It gives you keyword suggestions, trends, filters to help narrow down your selection, and each keyword’s # of monthly searches which indicates competition in organic results.
But I still like to start my keyword research with Google Autocomplete since as you see in the photo, it can give you a very simple list of good keywords. THEN I move to Google Keyword Planner to find phrases which didn’t appear in Autocomplete. Using both tools allows you to create a more robust keyword list and prevents you from missing anything.
That’s my spiel on Autocomplete and you can read this article for more Google Autocomplete tricks like the “fill in the blank” trick. Now let’s dive into Google Keyword Planner. You will need to sign up for a Google AdWords account to use Keyword Planner.
1. Start With A Broad Keyword
Broad phrases give you a larger number of keyword suggestions. Then hit “Get Ideas”…
This pretty much sums up the gist of it.
Whatever keyword you search you will see it’s # of monthly searches. Then look below to find more keyword suggestions, so for example, since “Chicago Newborn Photographer” did not show up in Autocomplete but does show in Keyword Planner – I can now add it to my keyword list. You want to scroll the entire list to make sure you’re not missing any good phrases.
Use Filters To Narrow Down Your Selection
Once you’re done scrolling through the list, play with the filters to see if you can find other keywords you missed. I like to use the “include” filter
Use the filters to target geographic locations, include or exclude certain words, and specify a range of monthly searches (see next step to learn how many monthly searches your site should have). Go ahead and click “Get Ideas” and review the results. If you don’t see a lot of keywords you can always try tweaking the filters or starting with an even broader phrase.
2. Learn How Many Searches Your Keywords Should Have
The higher your domain authority, the more monthly searches your keywords can have. You can check your domain authority by running your site through Open Site Explorer.
Now see this chart I borrowed from Orbit Media’s keyword research guide…
4. Ignore The Competition And CPC Column
Unlike Autocomplete, Keyword Planner also tells you a debatably accurate number of monthly searches for each phrase. And depending on the website’s domain authority (it’s ability to rank for competitive phrases) it clues you in on what keywords can be eliminated since they have too many monthly searches, indicating higher competition. These are the tips I will cover in my tutorial.
These are for AdWords, not SEO. While they can be used as an indicator on whether a keyword is too competitive, it definitely is NOT the best indicator in SEO.
Better keyword competition indicators in SEO are:
- # of monthly searches
- Whether Google’s search results include authority websites (eg. Amazon)
- Whether Google’s search results include content that covers the topic extensively
- Your website’s domain authority (higher authority = better chance of ranking)
5. Don’t Choose The Same Keyword Twice
6. Create Your Keyword List
2. Find Keywords People are Searching in Google
Now that you know how competitive your keywords should be, go to Google Keyword Tool and type in a broad phrase where it says “word or phrase.”
Before you hit “search” and look through the list, here’s a few things to consider when choosing keywords:
- Each page on your website should only target 1 primary keyword
- Always picture yourself as the searcher and think about what information they might be looking for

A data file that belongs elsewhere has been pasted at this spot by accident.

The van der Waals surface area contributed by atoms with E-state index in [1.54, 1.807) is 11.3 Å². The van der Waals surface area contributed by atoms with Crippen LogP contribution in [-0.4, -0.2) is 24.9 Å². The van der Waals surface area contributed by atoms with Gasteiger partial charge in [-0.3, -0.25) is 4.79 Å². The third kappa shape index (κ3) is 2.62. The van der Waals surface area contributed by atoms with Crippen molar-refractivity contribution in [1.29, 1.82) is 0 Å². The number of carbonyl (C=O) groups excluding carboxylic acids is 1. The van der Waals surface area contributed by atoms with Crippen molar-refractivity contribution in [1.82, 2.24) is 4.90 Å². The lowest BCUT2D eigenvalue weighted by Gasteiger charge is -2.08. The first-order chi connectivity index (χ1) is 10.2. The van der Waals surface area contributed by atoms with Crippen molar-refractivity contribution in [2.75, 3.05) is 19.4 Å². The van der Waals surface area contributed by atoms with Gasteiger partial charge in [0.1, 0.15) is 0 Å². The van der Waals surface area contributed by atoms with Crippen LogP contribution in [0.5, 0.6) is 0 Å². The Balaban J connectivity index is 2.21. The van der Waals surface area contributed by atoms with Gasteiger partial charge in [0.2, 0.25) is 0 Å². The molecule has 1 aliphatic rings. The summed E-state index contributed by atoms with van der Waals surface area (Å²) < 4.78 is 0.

- The content on a page should directly reflect it’s primary keyword, and vice versa
- If a page’s content does not reflect a keyword, add a new page to your site or chose a new keyword
- Pages can target multiple keywords if the keywords are similar enough
- Your keywords can include a geographic location (eg. Chicago Patent Attorney)
Now hit search! When looking through the list, make sure you’re looking at the “Keyword ideas” tab and not “Ad group ideas (beta).”
3. Use Keyword Filters
It’s time to narrow down the results using the filters in Google Keyword Tool. Obviously the point is to setup filters that only show you the most relevant search terms according to your criteria.
Start by setting up a filter to only show keywords within your competition as described in step 1. To do this, click “Advanced Options and Filters” just above the search button on the main page. Create a filter that looks like this (follow the chart in step 1 to see what number you should put in):
There are other filters too. If you want to include or exclude specific words in your search term, you’ll see this section on the left of your screen in Google Keyword Tool. And now that you know how to use Google Keyword Tool, let’s take a look further into your competition.
4. Know Your Competition in Google
Just by searching a keyword in Google, you find out more about your competition. If larger websites like Amazon.com rank in the top results, you probably want to chose a different keyword. This is especially true if a large website is clearly targeting that keyword. A good indication of this is if that website uses an exact keyword match in their title tag:
There’s no way I want to compete with these guys!
5. Finalize 1 Keyword Per Page
Yes, just one. That’s why it’s called your targeted keyword. Consider adding new pages and blog posts to your website if you want to target more.
Having a website with only a few pages also limits the amount of SEO you can do. This is because a website with 10 pages doesn’t have a lot of content in the eyes of search engines. It basically says you’re not providing your audience with enough useful information. That’s what a blog is good for.
Once you’ve finalized a few terms in Google Keyword Tool, try using them throughout your website.
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